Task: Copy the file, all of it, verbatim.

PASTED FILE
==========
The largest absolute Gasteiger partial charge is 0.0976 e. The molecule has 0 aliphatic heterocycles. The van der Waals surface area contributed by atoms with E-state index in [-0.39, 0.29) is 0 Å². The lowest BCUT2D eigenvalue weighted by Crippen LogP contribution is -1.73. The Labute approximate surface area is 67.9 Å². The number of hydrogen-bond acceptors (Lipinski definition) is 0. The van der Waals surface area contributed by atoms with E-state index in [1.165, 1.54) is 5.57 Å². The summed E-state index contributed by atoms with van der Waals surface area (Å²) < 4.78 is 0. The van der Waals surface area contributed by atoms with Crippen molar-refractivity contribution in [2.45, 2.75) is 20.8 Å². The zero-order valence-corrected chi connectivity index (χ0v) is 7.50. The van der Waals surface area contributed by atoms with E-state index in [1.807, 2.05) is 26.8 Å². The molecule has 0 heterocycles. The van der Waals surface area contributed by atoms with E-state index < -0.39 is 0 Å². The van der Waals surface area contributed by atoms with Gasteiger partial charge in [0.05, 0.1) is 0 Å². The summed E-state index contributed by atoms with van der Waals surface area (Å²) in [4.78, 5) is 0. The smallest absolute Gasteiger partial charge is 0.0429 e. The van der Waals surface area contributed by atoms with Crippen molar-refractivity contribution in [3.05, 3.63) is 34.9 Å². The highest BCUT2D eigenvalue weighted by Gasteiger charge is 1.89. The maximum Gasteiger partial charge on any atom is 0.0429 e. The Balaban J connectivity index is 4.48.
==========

The largest absolute Gasteiger partial charge is 0.0976 e. The molecule has 0 aliphatic heterocycles. The van der Waals surface area contributed by atoms with E-state index in [-0.39, 0.29) is 0 Å². The lowest BCUT2D eigenvalue weighted by Crippen LogP contribution is -1.73. The Labute approximate surface area is 67.9 Å². The number of hydrogen-bond acceptors (Lipinski definition) is 0. The van der Waals surface area contributed by atoms with E-state index in [1.165, 1.54) is 5.57 Å². The summed E-state index contributed by atoms with van der Waals surface area (Å²) < 4.78 is 0. The van der Waals surface area contributed by atoms with Crippen molar-refractivity contribution in [2.45, 2.75) is 20.8 Å². The zero-order valence-corrected chi connectivity index (χ0v) is 7.50. The van der Waals surface area contributed by atoms with E-state index in [1.807, 2.05) is 26.8 Å². The molecule has 0 heterocycles. The van der Waals surface area contributed by atoms with E-state index < -0.39 is 0 Å². The van der Waals surface area contributed by atoms with Gasteiger partial charge in [0.05, 0.1) is 0 Å². The summed E-state index contributed by atoms with van der Waals surface area (Å²) in [4.78, 5) is 0. The smallest absolute Gasteiger partial charge is 0.0429 e. The van der Waals surface area contributed by atoms with Crippen molar-refractivity contribution in [3.05, 3.63) is 34.9 Å². The highest BCUT2D eigenvalue weighted by Gasteiger charge is 1.89. The maximum Gasteiger partial charge on any atom is 0.0429 e. The Balaban J connectivity index is 4.48.